Weather Photographer of the Year 2021: Setting the scene - At dusk and dawn
Header image credit: Bijelic_Leon
Ever heard of the golden or magic hour? This is the hour or so after the sun rises, or the hour before the sun sets, when the sun’s rays are warm and golden. This magical light makes for some beautiful photographs, as can be seen in some of our favourite sunrise and sunset submissions to Weather Photographer of the Year.
But why does the sky take on glorious hues of yellow, orange and red at dusk and dawn? It’s all thanks to a combination of factors; the colours in sunlight, the angle at which the sun’s rays travel through our atmosphere, the size of atmospheric molecules and particles, and also the way our eyes perceive colour.
While sunlight or visible light may appear white, it’s actually made up of a spectrum of different colours (remember those prism experiments at school that split light up into a rainbow of colours?). Light travels through space in a straight line as long as nothing disturbs it. In our atmosphere that can happen when light bumps into a gas molecule, mostly nitrogen and oxygen. What happens next depends on the wavelength of light.
Mr Blue Sky
Most of the longer wavelengths, the reds and oranges, will pass straight through. But the shorter wavelengths, the violets and blues, get absorbed by tiny gas molecules. The absorbed blue light is then radiated in different directions and scattered all around the sky, a process known as Rayleigh scattering.
Whichever direction you look, some of this scattered blue light reaches you. Since you see the blue light from everywhere overhead, the sky looks blue. In case you’re wondering why the sky isn’t purple, that’s down to biology and the fact our eyes, specifically the cones or colour receptors in our retina, are more sensitive to blue than violet.
But at sunrise and sunset, the sun is very low in the sky, so the sunlight we see has travelled through a much thicker amount of atmosphere. This increased distance causes more of the blue portion of the sun’s rays to scatter away from our eyes, leaving relatively more of the yellow, orange and red light for us to see.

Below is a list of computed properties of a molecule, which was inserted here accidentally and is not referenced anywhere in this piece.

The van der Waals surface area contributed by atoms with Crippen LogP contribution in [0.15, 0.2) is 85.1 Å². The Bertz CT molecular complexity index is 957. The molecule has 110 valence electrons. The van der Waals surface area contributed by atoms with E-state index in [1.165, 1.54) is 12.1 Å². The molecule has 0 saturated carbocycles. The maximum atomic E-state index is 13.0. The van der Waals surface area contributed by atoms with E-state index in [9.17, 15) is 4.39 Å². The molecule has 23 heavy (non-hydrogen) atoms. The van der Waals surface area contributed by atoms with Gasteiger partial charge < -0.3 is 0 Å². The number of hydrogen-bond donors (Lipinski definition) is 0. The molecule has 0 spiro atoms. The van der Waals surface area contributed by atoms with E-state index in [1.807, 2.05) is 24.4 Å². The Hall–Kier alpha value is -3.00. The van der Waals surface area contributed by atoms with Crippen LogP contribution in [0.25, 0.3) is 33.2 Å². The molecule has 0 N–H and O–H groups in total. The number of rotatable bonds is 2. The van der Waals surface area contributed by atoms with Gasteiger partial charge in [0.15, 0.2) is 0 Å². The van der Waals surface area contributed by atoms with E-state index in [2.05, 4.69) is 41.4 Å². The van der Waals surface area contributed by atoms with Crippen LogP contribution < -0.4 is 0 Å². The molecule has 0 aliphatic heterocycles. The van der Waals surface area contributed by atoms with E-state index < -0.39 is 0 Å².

As well as gas molecules, our atmosphere also contains many small solid particles, like dust, soot, ash, pollen and salt. If the air is polluted with small particles, natural or otherwise, our sunsets become more red and vivid in colour. Many dramatic sunsets are thanks to dust particles courtesy of a Saharan sandstorm and a southerly air flow (see image above). Sunsets over the sea may also be orange due to the salt particles in the air.
You’ve probably heard the expression, “Red sky at night, shepherd’s delight. Red sky in morning, shepherd’s warning”. Unlike other weather lore, this saying often holds true in the UK as our weather systems typically move west to east.
A red sky appears when dust and other small particles are trapped in the atmosphere by high pressure, scattering away most of the blue light. At sunset this means high pressure is moving in from the west, so the next day will be dry and pleasant. At sunrise, it means the high pressure system has already moved east, so the good weather has passed and more likely than not, a wet and windy low pressure system is heading our way.
An approaching weather front is another reason the sky may glow red in the morning. As the sun rises at a low angle in the east, it may light up the impending rain clouds coming in from the west. Likewise, red clouds in the evening will be those in the east that have already passed us by, giving a good chance of clear skies and fine weather ahead.
Start of summer
The magic of sunrise takes on extra significance during the summer solstice (which occurs between the 20th and 22nd of June in the northern hemisphere). This date marks the beginning of the astronomical summer and has been celebrated since ancient times as the longest day of the year. In a modern twist, the summer solstice sunrise at the prehistoric monument of Stonehenge is now live streamed.
But why isn’t the longest day of the year also the hottest day of the year? Just as a pan of water doesn’t start boiling the second you put it on a flame, it takes time for the atmosphere to heat up. The days may be at their longest, but it takes a couple of months for our atmosphere, land and seas to warm up, so we tend to get our highest temperatures in July and August. Which is why the summer solstice marks the beginning and not the peak of summer warmth.
Finally, if you are out taking photographs in the golden hour, you might be lucky enough to spot the legendary green flash. This brief flash of green light lasts for no more than a few seconds shortly after sunset or just before sunrise.
It happens when the sun is almost entirely below the horizon, with the barest edge still visible. When the conditions are right, a distinct green spot is briefly visible above the upper rim of the sun’s disc. Even more rarely the green flash can resemble a green ray shooting up from the sunset or sunrise point.
Entries for the Royal Meteorological Society's Weather Photographer of the Year in association with AccuWeather are open until 29 June. www.photocrowd.com/wpoty